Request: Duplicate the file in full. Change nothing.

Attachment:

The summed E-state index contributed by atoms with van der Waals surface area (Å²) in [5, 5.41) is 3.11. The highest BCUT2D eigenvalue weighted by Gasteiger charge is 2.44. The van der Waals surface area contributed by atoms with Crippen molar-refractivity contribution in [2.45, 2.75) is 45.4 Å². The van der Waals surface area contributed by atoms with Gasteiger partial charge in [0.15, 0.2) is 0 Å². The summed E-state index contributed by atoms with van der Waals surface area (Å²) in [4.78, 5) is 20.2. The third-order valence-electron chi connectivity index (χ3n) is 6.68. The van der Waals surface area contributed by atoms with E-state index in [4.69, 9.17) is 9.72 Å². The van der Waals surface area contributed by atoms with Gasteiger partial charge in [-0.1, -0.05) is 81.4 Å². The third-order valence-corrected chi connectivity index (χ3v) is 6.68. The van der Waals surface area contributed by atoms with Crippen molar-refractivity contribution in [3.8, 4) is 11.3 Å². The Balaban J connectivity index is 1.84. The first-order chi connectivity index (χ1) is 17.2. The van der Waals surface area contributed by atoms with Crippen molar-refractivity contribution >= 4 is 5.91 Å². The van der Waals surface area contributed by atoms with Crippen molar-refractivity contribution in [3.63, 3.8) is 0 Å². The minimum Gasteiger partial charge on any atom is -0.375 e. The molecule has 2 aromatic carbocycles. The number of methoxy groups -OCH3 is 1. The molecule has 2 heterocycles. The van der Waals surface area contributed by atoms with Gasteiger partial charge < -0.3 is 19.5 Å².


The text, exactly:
The summed E-state index contributed by atoms with van der Waals surface area (Å²) in [5, 5.41) is 3.11. The highest BCUT2D eigenvalue weighted by Gasteiger charge is 2.44. The van der Waals surface area contributed by atoms with Crippen molar-refractivity contribution in [2.45, 2.75) is 45.4 Å². The van der Waals surface area contributed by atoms with Gasteiger partial charge in [0.15, 0.2) is 0 Å². The summed E-state index contributed by atoms with van der Waals surface area (Å²) in [4.78, 5) is 20.2. The third-order valence-electron chi connectivity index (χ3n) is 6.68. The van der Waals surface area contributed by atoms with E-state index in [4.69, 9.17) is 9.72 Å². The van der Waals surface area contributed by atoms with Gasteiger partial charge in [-0.1, -0.05) is 81.4 Å². The third-order valence-corrected chi connectivity index (χ3v) is 6.68. The van der Waals surface area contributed by atoms with Crippen molar-refractivity contribution in [3.8, 4) is 11.3 Å². The Balaban J connectivity index is 1.84. The first-order chi connectivity index (χ1) is 17.2. The van der Waals surface area contributed by atoms with Crippen molar-refractivity contribution >= 4 is 5.91 Å². The van der Waals surface area contributed by atoms with Crippen molar-refractivity contribution in [3.63, 3.8) is 0 Å². The minimum Gasteiger partial charge on any atom is -0.375 e. The molecule has 2 aromatic carbocycles. The number of methoxy groups -OCH3 is 1. The molecule has 2 heterocycles. The van der Waals surface area contributed by atoms with Gasteiger partial charge < -0.3 is 19.5 Å².